Absence makes the fan grow fonder

ARMY OF ME - The Philippine Star

It took Frank Ocean four years to release the highly anticipated follow-up to “Channel Orange.” With its slow-burning mix of nostalgia and Afrofuturism, that debut should’ve been self-contained, a small and complete universe unto itself. Yet the public took it as a promise of more music, especially when what was once novel and striking began to sound insufficiently so.

On Aug. 20, after a few false starts, the singer-songwriter, formerly known as Christopher Breaux, finally delivered his sophomore album. The 45-minute short film Endless heralded “Blonde” days before, along with a video clip for a track called Nikes and a free magazine titled Boys Don’t Cry distributed at pop-up shops in Los Angeles, New York, Chicago and London.

The deluge is impressive. While “Blonde” was, fortunately, worth the wait, I can’t help but think that all this was meant to assuage the frustration felt by many fans and temper the disappointment that built up in the intervening period. Don’t get me wrong: I do appreciate everything. It’s a lot to digest. But that’s precisely what concerns me. Did the famously reclusive Frank Ocean just hand us enough new material to tide us over for another four years?   


Set the cheetahs on the loose: Frank Ocean ended a four-year sabbatical last week with the release of the visual album “Endless” and his second album “Blonde.”

How about sixteen years?

The longer fans wait between releases, the greater their expectations become. A delay nearly half a decade long, though vexing, is nothing. Try standing by for 16 years. That’s the amount of time it took The Avalanches to follow up their landmark debut album, 2000’s “Since I Left You.”

Due to factors such as changing influences, legal issues and label pressure — on top of bad equipment, poor health and perfectionism on the part of the artists — the Australian crew only returned with “Wildflower” in July 2016. For those who waited a teenage lifetime for another feel-good, layered offering, the prevailing reaction has been relief and astonishment.

In its day, “Since I Left You” was mythical. It was a feat of production that involved more than 3,500 samples painstakingly stitched together into a seamless hour of euphoric music. Robbie Chater, one of the collective’s driving forces, called it “’60s-influenced, inspired by Phil Spector and the Beach Boys, but using dance music techniques.” To listen to it now, as I first did then — on a summer trip to London in 2001 — is to travel back in time when, CD singles still existed, to a pre-Web 2.0 style of music consumption.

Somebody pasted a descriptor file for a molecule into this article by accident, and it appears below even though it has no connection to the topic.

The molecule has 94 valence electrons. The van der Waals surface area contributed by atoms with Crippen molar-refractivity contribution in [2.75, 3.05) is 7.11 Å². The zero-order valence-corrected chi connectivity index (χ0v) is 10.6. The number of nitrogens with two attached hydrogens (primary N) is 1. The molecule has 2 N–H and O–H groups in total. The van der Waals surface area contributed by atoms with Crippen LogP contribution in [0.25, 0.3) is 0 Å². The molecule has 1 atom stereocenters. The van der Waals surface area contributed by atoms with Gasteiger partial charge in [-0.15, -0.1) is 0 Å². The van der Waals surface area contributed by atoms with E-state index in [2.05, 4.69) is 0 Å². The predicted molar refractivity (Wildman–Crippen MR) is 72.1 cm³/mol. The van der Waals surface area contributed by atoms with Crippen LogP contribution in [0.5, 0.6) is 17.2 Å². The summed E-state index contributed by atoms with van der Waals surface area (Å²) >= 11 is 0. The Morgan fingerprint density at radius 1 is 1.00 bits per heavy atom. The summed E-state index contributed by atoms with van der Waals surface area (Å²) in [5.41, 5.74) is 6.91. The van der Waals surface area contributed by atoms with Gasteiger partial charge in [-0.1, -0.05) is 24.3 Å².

Back to life

Ten years ago, The Avalanches’ record label issued a press release hyping the imminent release of the group’s second album. Apart from DJing at Australian festivals throughout 2006 and into 2007, the group was relatively quiet.

It was only in April 2016 when things appeared to be stirring back to life. First came the announcement of a string of live performances, their first in 15 years, as well as updates to their social media accounts and website with an image of a gold butterfly.

In May, they shared a teaser for a new documentary called Since They Left Us: Whatever Happened to The Avalanches? Referencing their sole album from 2000, the clip recounts the story of electronic outfit throughout most of the aughts and ’10s. In true Avalanches fashion, it’s unclear whether Since They Left Us will materialize into an actual movie or will remain a preview of the new album’s collaborators. In July, a 13-minute short film surfaced on Reddit, featuring cuts from “Wildflower” set to visuals of hundreds of cult and classic movies spliced together.

Worth the wait

While “Since I Left You” got the house party started despite its wistful melancholy, “Wildflower” is more laidback with its wistful psychedelia. Pitchfork describes it as “AM Gold pop with its sweet strings bleeds into delicate disco with beats inspired by early hip-hop unpinning the whole, imbuing it with a kind of bookish innocence common to the world of indie pop.”

Frank Ocean’s “Blonde” and The Avalanches’ “Wildflower” may appeal to different sets of music lovers, but both share a great deal in common. The two sophomore albums prove that good things take time and that patience — whether it’s a four- or 16-year wait — eventually pays off.

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